The Knights of Columbus is a fraternal organization founded in... Read more
Ours are the families Safeguard has a heart for, and so has... Read more
Really exciting news! Connecticut is currently in the process of implementing coverage for Autism Spectrum Disorder services through Medicaid! Now those of our families who utilize Medicaid and HUSKY for health care coverage will be able to access ASD therapies including ABA through their insurance. Value Options, the entity that manages behavioral health services for Medicaid plans here in CT will be managing this coverage as well. Included in the coverage is access to Case Managers and Family and Peer Specialists to help families navigate through the maze of systems.
Today on the Blog - Medicaid Coverage for ABA Services
Really exciting news! Connecticut is currently in the process of implementing coverage for Autism Spectrum Disorder services through Medicaid! Now those of our families who utilize Medicaid and HUSKY for health care coverage will be able to access ASD therapies including ABA through their insurance. Value Options, the entity that manages behavioral health services for Medicaid plans here in CT will be managing this coverage as well. Included in the coverage is access to Case Managers and Family and Peer Specialists to help families navigate through the maze of systems. The program officially is set to start roll out January 1. Talk with your provider about contacting DDS to get further information on how to qualify as a provider. Contact us here at ASRC or Value Options directly with questions.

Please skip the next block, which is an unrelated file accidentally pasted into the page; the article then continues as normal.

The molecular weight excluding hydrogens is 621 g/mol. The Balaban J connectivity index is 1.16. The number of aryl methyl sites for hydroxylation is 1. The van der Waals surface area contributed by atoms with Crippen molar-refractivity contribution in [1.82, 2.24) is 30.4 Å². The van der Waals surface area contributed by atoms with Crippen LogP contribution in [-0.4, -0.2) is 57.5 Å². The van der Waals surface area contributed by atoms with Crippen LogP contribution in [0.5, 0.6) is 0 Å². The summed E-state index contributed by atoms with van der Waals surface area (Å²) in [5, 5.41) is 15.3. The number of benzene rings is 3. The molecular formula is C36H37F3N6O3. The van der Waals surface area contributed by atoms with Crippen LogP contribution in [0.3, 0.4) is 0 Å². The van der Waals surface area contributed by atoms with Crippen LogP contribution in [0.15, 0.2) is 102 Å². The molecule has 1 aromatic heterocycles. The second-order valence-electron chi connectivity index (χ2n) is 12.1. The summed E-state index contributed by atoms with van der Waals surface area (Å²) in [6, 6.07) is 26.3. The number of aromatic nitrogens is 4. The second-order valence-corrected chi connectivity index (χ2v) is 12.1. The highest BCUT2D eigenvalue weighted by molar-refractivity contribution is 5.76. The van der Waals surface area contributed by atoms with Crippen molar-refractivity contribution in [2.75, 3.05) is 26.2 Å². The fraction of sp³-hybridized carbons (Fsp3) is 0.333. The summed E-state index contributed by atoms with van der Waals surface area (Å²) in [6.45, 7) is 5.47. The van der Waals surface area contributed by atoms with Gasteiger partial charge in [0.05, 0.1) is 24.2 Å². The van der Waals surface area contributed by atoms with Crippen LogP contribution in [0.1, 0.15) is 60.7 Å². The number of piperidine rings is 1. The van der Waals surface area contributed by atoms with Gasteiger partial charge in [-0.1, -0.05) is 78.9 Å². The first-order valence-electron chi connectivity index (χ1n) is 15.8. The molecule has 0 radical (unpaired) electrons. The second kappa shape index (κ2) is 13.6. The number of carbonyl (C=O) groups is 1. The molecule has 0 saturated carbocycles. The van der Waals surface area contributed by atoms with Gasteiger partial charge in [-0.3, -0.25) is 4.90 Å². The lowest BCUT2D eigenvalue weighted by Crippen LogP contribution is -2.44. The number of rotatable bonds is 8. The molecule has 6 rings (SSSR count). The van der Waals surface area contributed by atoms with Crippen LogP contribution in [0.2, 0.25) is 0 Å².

Today on the blog: New Ruling on Extended School Year Services:
It's that time of year when parents start to really begin to worry about summer and what their kids will do. If you haven't started planning your child's ESY (Extended School Year) services yet, call that PPT meeting NOW. A few very important resources to review prior to your discussion about these important services for our kids with ASD. First, review the Topic Brief from the Bureau of Special Education regarding the issue to be addressed when determining eligibility for these services. It's not just regression! Second, read this post regarding a recent ruling from the 2nd Circuit Court of Appeals (that's the one that covers Connecticut) regarding the fact that LRE (Least Restrictive Environment) considerations MUST be applied to planning for ESY (Extended School Year) services. Many district summer programs are for special needs students only and don't always provide peer interactions. This case gives parents and advocates some legal support in negotiating for different kinds of summer programming that may include time with non-disabled peers. Read about it for yourself.